French Prime Minister Edouard Philippe on Sunday urged partners to stand with Paris in driving back militant violence in the Sahel.
France, with troops on the ground in the region, is backing a 5,000-man joint mission among the five-nation G5 Sahel force on the front line: Burkina Faso, Mali, Mauritania, Niger and Chad.
‘We require everyone's commitment to progress towards durable stabilisation. Nobody can boast of being able to do that without the backing of others,’ Philippe said, citing a Malian proverb at his troops' headquarters in Gao.
He was speaking days after the African Union's peace and security chief Smail Chergui urged member states to tackle the root causes of extremism in the Sahel region.
Chergui voiced disappointment at the difficulties in financing and equipping the force at a time when the future of the UN's MINUSMA mission in Mali is uncertain.
Highlighting Mali's fragile security, two Malian troops and a civilian were wounded on Sunday when suicide bombers in vehicles attacked a military base near Bamako where European military trainers are based, local authorities said.
Three assailants were killed in the attack on Koulikoro Training Centre some 60 kilometres (37 miles) from the capital, where the EUTM European training mission and Mali's officer training school is based, Malian military sources said.
No Western trainers were wounded.
The attackers, who were travelling in two cars, first opened fire at a checkpoint outside the city before detonating themselves at the entrance of the military training centre, the Koulikoro regional governor said in a statement.
- 'As long as necessary' -
The Islamist revolt in the Sahel took off after chaos engulfed Libya in 2011. Militant attacks erupted in northern Mali as Boko Haram emerged in northern Nigeria.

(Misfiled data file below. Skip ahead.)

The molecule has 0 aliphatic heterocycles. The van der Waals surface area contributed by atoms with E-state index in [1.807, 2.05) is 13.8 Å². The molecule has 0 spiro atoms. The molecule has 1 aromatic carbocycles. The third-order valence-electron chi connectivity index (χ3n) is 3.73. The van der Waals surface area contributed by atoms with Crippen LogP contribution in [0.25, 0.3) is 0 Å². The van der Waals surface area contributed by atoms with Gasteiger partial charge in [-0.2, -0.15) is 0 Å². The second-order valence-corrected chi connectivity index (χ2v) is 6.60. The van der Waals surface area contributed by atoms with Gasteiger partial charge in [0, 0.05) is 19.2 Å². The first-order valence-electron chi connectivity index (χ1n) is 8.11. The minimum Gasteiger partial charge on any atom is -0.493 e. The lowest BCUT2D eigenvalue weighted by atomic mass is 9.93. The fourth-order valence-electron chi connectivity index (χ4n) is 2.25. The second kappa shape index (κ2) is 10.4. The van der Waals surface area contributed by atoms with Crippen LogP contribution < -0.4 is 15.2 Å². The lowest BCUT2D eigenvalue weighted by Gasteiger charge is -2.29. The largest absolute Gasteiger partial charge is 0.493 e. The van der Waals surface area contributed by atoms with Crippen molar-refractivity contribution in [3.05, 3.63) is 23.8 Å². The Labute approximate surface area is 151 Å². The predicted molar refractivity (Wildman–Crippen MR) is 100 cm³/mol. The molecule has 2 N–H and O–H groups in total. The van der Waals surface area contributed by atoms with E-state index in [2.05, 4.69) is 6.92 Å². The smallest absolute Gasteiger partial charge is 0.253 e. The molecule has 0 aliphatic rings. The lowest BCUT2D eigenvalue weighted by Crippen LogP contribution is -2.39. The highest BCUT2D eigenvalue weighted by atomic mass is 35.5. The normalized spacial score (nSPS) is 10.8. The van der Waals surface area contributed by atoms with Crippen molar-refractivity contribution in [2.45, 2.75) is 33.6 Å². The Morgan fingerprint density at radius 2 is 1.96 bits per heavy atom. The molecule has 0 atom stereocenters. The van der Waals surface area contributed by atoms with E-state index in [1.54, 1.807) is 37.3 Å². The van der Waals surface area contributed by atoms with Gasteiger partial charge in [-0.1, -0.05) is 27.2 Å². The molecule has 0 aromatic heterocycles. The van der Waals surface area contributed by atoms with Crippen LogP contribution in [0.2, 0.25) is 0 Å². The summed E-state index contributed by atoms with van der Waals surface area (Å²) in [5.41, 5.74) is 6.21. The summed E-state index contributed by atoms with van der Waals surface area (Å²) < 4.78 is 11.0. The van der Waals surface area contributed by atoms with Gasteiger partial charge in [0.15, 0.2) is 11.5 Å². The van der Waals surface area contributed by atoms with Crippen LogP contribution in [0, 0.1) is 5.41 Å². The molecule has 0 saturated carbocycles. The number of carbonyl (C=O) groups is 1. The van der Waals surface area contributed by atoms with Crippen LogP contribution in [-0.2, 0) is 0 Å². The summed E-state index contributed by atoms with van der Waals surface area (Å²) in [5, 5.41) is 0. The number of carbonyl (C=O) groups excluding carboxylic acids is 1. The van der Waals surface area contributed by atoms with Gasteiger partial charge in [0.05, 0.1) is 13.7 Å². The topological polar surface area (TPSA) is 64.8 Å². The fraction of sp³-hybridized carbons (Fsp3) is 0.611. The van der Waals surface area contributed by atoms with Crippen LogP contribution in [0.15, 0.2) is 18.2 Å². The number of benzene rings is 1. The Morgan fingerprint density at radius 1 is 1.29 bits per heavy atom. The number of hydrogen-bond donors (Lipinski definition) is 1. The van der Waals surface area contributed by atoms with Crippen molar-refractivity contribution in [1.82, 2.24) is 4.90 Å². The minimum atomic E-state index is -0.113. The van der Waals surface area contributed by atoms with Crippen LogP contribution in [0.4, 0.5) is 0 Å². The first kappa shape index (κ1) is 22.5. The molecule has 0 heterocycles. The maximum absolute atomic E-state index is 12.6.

Large areas of Mali remain out of control, and the militants have gained ground in neighbouring Burkina Faso and Niger, while Chad is battling unrest on its borders.
France sent troops into Mali in 2013 to help drive back Islamist insurgents who took control of the north of the country. Since then its French-led Operation Barkhane anti-insurgency campaign has kept troops in the region.
‘It is the action of all, with Barkhane, alongside Malian forces, which will drive back jihadism,’ said Philippe, who arrived in Mali late Friday for a two-day visit.
In an address to French, Malian, British and Estonian forces on Sunday, the French premier saluted their ‘remarkable and decisive’ results, which included the recent killing of Djamel Okacha, a top militant leader accused of kidnapping Westerners in the Sahel.
‘Every day our enemies are suffering important losses, reducing their capacity to cause trouble,’ said Philippe, while conceding the threat has not disappeared.
On Saturday he said the 2,700 French forces in the region since 2014 ‘will remain as long as is necessary’.
While in Gao, Philippe, accompanied by French Defence Minister Florence Parly, visited a monument to 24 French soldiers who have died in Mali to date.
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